RENEE MONTAGNE, host:
This is MORNING EDITION from NPR News. I'm Renee Montagne.
STEVE INSKEEP, host:
And I'm Steve Inskeep.
Chocolate and toys are the ingredients for today's personal health news. December 25th is a time in many homes where the kids open all their gifts, and by mid-morning, many of the new toys lie broken or ignored. Well, if you want your children's play to last longer and mean something, there are things you can do differently. NPR's Allison Aubrey found out what to do from the people who know kids best.
ALLISON AUBREY reporting:
When 25,000 early childhood educators got together at the Washington Convention Center, there were no Game Boys or talking electronics in sight. The loudest ruckus in the exhibition hall came from tables of preschool teachers who were playing with wooden blocks.
(Soundbite of convention attendees)
Unidentified Woman #1: OK. You think it's going to go all the way around?
Unidentified Woman #2: Oh, absolutely.
Unidentified Woman #1: All right. Ready?
Unidentified Woman #2: Ready?
Unidentified Woman #1: Are you ready? Here goes. Ready?
(Soundbite of blocks falling)
AUBREY: This table turned their blocks into dominoes. Another group built a castle.
(Soundbite of laughter and cheers)
Unidentified Woman #3: Yeah, way to go. OK, this is cooperating...
AUBREY: Blocks have a lot of play power because they're open-ended. Educator Walter Drew says blocks can be transformed into anything.
Mr. WALTER DREW (Educator): So you apply your imagination to it, and it stimulates our brains to think creatively.
Ms. RHONDA MEYERS(ph) (Educator): We know that when you allow children to play in an open-ended atmosphere with not a lot of limited time that their play becomes more complex.
AUBREY: In a classroom setting, teachers think of themselves as scaffolders, helping children build their ideas.
Ms. MEYERS: In other words, the children experience a problem, and you're engaged in play with them. `Well, what do you think we might do? If it hadn't gone all the way around the table, what could we do to change that?' And then you maybe gently guide them to that next idea.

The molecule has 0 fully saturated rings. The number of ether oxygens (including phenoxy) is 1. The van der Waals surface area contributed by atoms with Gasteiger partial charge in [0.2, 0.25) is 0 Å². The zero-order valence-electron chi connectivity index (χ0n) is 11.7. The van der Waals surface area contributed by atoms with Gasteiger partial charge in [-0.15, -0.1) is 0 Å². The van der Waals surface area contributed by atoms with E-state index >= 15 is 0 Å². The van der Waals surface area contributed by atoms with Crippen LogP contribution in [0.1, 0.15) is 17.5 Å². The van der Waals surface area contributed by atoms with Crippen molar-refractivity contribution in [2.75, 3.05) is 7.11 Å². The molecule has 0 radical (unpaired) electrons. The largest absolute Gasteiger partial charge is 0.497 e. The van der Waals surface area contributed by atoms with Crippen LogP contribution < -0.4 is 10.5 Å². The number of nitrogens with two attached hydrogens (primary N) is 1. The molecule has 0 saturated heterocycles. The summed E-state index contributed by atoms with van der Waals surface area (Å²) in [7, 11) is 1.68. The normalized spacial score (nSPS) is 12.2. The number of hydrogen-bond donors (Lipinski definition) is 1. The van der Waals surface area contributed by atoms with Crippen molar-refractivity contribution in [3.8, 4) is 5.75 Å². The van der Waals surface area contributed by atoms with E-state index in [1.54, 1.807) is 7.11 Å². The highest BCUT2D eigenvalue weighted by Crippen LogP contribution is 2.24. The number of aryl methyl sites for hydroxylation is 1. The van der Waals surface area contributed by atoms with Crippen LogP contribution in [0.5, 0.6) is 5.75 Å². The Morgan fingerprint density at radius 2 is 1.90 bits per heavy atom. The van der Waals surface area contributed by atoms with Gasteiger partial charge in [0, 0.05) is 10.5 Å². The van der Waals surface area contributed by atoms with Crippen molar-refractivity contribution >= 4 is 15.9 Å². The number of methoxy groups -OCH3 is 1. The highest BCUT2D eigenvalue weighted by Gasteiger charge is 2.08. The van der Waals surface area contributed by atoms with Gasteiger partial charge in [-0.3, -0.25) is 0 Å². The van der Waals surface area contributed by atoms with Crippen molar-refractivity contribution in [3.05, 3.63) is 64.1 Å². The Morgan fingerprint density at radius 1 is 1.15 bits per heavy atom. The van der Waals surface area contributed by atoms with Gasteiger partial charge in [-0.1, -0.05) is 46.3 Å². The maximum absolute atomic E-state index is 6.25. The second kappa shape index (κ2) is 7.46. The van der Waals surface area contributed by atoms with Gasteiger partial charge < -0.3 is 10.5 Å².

AUBREY: Educator Rhonda Meyers says parents can do the same thing at home. Whether it's with blocks, Tinker Toys, LEGOs, these open-ended toys empower kids to create something different every time they play. The key to holiday gifts, say educators, is to strike a balance between open-ended toys and the heavily advertised high-tech electronics that so many kids ask for.
Ms. MEYERS: Children can be engaged and interested in anything that marketing tells them is great and exciting because we know that's what marketers do. They learn what draws children.
AUBREY: The parents' job is to be just as smart. Only a handful of toys end up on retailers' hot lists, but child development expert Stevanne Auerbach, who calls herself `Dr. Toy,' says there are lots more to choose from.
Ms. STEVANNE AUERBACH (Child Development Expert): I'm looking for diversity in products.
AUBREY: Each year, Auerbach evaluates some of the newest toys and ranks them in terms of affordability, educational value and creativity. She says parents can do the same by asking the right set of questions.
Dr. AUERBACH: Is the toy safe? Is it fun? Is it appropriate for my child? Is it well-designed? Is it durable?
AUBREY: When the answers are hard to come by, when you're trying to figure out whether the latest Xbox game is too violent, there are Web-based resources. The Children's Technology Review, for instance, evaluates interactive media products.
Once the gifts are bought, educator Elaine Page(ph) of Seymour, Connecticut, says parents should carve out chunks of unstructured time to interact with their kids.
Ms. ELAINE PAGE (Educator): The key word is to play with your children. Don't watch them play, join them.
AUBREY: Child development expert Norma Kwan-Ong(ph) says if parents are too rushed and stressed during the holidays, kids will take note.
Ms. NORMA KWAN-ONG (Child Development Expert): Children can read us very well, and they've been learning to read us before they could speak. And they see what matters to us. So I think the look in our face, the feeling that we pass on with our body, is so strong.
AUBREY: So slow down, says Kwan-Ong, and give your kids the gift of time.
Allison Aubrey, NPR News, Washington.
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